Cassandra Brooks
Cassandra on the go! Author: Rob Dunbar
2022

Cassandra Brooks

Marine Scientist

Antarctic Advocacy

meet cassandra

Cassandra Brooks’ drive to protect the ocean has taken her to all seven continents, though Antarctica holds her heart. She has a PhD from Stanford University and holds advanced degrees in environment and resources, marine science, and science communication. Cassandra works in the lab, underwater, and at sea. She was a core member of the Last Ocean, a grand-scale media project focused on protecting the Ross Sea, one of the healthiest marine ecosystems left on earth. Currently an assistant professor at the university of colorado boulder, she seeks to empower the next generations of environmental leaders.

Antarctic Advocacy
Nominated by: Ted Janulis MR'15
Class of 2022 Location USA
Cassandra teaching in Antarctica with Homeward Bound
Cassandra teaching in Antarctica with Homeward Bound

My research is driven by a desire to devise conservation solutions, especially around protecting the oceans and Antarctica. Antarctica is a global commons set aside for peace and science. It belongs to the world and all life depends on it. Antarctica and its Southern Ocean store the majority of the world’s freshwater. They regulate our climate and drive global ocean circulation. The polar regions are experiencing the most pronounced impacts of climate change with repercussions that include sea level rise and potential disruptions of Earth systems. Meanwhile, the Antarctic has emerged as a resource frontier, with international fishing operations increasingly encroaching south. We have very little time to act before changes in Antarctica become irreversible.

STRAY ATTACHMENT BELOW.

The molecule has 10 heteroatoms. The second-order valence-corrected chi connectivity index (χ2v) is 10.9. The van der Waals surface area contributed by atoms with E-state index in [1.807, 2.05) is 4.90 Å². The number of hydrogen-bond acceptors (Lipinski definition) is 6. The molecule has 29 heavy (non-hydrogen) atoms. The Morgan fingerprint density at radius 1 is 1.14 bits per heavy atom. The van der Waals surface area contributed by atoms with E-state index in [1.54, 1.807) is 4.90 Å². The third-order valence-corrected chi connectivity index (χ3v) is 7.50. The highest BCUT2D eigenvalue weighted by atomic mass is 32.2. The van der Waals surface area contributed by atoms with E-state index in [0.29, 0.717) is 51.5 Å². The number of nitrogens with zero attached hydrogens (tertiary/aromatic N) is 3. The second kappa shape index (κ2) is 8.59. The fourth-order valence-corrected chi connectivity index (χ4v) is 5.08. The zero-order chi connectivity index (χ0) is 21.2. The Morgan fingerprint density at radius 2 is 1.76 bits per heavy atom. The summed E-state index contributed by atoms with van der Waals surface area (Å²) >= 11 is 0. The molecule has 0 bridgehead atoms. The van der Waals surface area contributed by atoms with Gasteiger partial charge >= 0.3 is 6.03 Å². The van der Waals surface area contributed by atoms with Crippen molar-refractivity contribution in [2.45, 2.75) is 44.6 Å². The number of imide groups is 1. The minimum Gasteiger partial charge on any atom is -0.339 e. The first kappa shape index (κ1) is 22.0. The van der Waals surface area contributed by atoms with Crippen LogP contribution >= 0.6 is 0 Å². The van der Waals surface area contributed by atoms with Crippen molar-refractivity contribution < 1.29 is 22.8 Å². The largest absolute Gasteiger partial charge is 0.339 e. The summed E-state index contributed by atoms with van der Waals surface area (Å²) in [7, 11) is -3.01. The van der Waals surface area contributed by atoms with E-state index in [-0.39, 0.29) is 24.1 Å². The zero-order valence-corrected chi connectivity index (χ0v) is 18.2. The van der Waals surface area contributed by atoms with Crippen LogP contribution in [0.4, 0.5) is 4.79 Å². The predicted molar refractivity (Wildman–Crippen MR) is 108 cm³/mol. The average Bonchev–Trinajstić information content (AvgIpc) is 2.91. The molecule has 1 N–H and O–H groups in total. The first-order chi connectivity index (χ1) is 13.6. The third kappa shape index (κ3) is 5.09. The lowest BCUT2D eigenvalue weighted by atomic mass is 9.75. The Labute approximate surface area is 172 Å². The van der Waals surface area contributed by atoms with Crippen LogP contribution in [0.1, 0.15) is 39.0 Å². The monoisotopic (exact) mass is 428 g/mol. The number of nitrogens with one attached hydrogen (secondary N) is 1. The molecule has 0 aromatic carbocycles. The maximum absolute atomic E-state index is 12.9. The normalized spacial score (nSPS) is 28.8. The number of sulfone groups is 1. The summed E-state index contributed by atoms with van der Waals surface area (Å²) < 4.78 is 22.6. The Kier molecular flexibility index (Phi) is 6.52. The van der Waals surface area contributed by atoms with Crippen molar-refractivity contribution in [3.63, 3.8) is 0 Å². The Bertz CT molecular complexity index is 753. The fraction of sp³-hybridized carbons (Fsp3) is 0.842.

“Antarctica is a global commons set aside for peace and science. It belongs to the world and all life depends on it.”

- Cassandra Brooks
Cassandra presenting at Future Congress
Cassandra presenting at Future Congress Author: Rob Knight

The two major things that must be done immediately are to reduce global emissions and to implement a network of large-scale protected areas on the Antarctic continent and in the Southern Ocean. In recent years, I have emerged as a leading scholar in Antarctic marine conservation by facilitating protected areas and conservation initiatives. My hopes for the future are to advance fundamental knowledge of Antarctic biodiversity, to inform marine conservation efforts by working across the science-policy-public interface, and to train the next generation of students and scientists to be engaged scholars.

I do this work through my research and teaching at the University of Colorado Boulder, through active outreach with media and continued collaboration with international conservation organizations, as a delegate to Antarctic policy meetings, and as faculty of the Homeward Bound women’s science leadership initiative. I am committed to ensuring that future generations will thrive in a healthy ecosystem.

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